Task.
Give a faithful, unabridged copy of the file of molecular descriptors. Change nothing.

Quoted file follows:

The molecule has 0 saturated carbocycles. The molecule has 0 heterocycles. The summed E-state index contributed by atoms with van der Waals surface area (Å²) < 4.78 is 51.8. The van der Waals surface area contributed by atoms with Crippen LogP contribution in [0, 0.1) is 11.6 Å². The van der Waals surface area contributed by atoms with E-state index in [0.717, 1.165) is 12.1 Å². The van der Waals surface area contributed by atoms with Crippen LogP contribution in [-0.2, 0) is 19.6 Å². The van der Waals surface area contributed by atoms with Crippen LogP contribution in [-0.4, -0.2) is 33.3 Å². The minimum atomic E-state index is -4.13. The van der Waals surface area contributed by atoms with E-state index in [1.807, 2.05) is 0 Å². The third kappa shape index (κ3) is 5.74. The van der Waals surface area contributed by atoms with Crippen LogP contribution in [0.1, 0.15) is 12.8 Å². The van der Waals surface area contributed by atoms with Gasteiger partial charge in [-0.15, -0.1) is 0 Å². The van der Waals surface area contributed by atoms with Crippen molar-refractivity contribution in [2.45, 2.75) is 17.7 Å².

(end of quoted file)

The molecule has 0 saturated carbocycles. The molecule has 0 heterocycles. The summed E-state index contributed by atoms with van der Waals surface area (Å²) < 4.78 is 51.8. The van der Waals surface area contributed by atoms with Crippen LogP contribution in [0, 0.1) is 11.6 Å². The van der Waals surface area contributed by atoms with E-state index in [0.717, 1.165) is 12.1 Å². The van der Waals surface area contributed by atoms with Crippen LogP contribution in [-0.2, 0) is 19.6 Å². The van der Waals surface area contributed by atoms with Crippen LogP contribution in [-0.4, -0.2) is 33.3 Å². The minimum atomic E-state index is -4.13. The van der Waals surface area contributed by atoms with E-state index in [1.807, 2.05) is 0 Å². The third kappa shape index (κ3) is 5.74. The van der Waals surface area contributed by atoms with Crippen LogP contribution in [0.1, 0.15) is 12.8 Å². The van der Waals surface area contributed by atoms with Gasteiger partial charge in [-0.15, -0.1) is 0 Å². The van der Waals surface area contributed by atoms with Crippen molar-refractivity contribution in [2.45, 2.75) is 17.7 Å².